The entire impetus for my trip to Newfoundland started with Western Brook Pond in Gros Morne National Park, and ultimately that insane view looking down into the gorge. I knew I wanted to experience that for myself and set about finding out how to make that happen. It turns out that the only way to get there is to book a guided hike, which will run you about $300 CAD. This includes the boat ride across the “pond” and taking you up the backcountry trail to the ridge overlooking the gorge. The tour operator had sent a preliminary email before the hike, outlining what one should bring and also warning of the need for good physical fitness, as the hike would be a demanding one.
The day began bright and early at 7:30 am. Armed with multiple layers, bracing for the unknown variable that is Newfoundland weather, and a day pack with just the essentials, I walked over to the Out East Adventures offices in Rocky Harbour to meet up with the tour. There, I met our guides for the day–Brad, our jovial team lead who was quick with a joke or a sly zinger, as well as Faith and Brad #2, younger support guides who were similarly good-humoured. I was joined by 6 other hikers, a family of 3 up from Vermont as well as 3 solo hikers from Saskatchewan and Ontario.
After signing our life away, we drove about 30 min to the Western Brook Pond parking lot. We were graced with gloriously sunny skies, which were a relief given the rain the day prior and forecast for the day after. The day’s hike began with an easy 3 km walk to the lake, on a wide gravel path, cutting through bogs and marshes. It wasn’t long before we caught sight of the lake and the imposing mouth of the gorge rising from it. Brad informed us, rather tartly when many of us guessed, that it was not in fact a fjord but a gorge (because it no longer has access to sea water). The steep gorge walls, making up the northernmost part of the Appalachian Mountains, had been carved away by a glacier during the ice age about 20,000 years ago. The rock itself dates to 1.25 billions years ago!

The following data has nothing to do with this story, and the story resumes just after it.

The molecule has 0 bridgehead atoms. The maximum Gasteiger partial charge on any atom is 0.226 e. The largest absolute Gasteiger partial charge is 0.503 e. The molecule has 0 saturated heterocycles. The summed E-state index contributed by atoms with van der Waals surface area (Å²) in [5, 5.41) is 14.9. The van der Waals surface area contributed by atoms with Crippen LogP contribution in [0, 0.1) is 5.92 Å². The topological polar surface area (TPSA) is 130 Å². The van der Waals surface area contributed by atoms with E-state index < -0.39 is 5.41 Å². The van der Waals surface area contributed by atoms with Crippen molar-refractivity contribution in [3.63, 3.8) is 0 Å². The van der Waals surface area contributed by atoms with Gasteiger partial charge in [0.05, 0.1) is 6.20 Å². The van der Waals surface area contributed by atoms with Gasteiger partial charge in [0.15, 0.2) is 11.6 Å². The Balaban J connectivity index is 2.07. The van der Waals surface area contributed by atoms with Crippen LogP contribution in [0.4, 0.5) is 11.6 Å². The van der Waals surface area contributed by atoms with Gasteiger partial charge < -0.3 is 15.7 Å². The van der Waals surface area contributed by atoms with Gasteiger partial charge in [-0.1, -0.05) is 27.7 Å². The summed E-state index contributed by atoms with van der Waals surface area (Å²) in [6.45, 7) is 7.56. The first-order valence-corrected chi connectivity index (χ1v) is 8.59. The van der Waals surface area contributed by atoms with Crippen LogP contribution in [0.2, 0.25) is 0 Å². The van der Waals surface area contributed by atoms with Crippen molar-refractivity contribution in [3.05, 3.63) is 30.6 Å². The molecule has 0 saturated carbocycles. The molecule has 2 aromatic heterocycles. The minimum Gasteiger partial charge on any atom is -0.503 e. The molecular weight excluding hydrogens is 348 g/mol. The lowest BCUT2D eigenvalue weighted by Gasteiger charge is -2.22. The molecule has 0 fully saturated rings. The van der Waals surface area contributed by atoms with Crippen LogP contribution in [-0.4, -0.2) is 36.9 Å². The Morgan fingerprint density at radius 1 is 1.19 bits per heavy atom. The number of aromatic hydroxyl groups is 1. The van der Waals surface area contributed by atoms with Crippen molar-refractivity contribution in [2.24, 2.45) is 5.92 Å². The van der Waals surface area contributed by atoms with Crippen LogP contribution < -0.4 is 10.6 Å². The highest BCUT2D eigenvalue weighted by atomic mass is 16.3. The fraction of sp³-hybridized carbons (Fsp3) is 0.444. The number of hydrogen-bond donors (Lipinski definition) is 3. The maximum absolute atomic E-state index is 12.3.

We piled into a small speedboat and were soon whizzing off across the lake. Because of its low nutrient content, the lake has the distinction of being classified as ultraoligotrophic (Brad happily drilled that term into us). As a result, it is very clear, with very high drinking-quality water, which we would later experience firsthand during the hike. Brad slowed every so often to point out various geological features and also for a photoshoot, which was our first taste of Brad the Photographer, who cheerfully directed us and shouted out praise and encouragement like any good portrait photographer (“Looking fabulous! Great shot! Beautiful!”).
We passed by a cliff, where what looked like a ladle had scooped out a a large chunk. Apparently, in 1911, a portion of the cliff broke off and fell into the lake, causing a nearly 100 ft tsunami and decimating the surrounding foliage.
As we approached our dock, we came upon Pissing Mare Falls–a rather inelegant name for what is a stunning waterfall. At about 1125 feet, it’s the highest in the province (and one of the highest in eastern North America). We disembarked and set off into the trees, following a game trail. Moose is apparently the major game of the area, though we ultimately were never lucky enough to see one.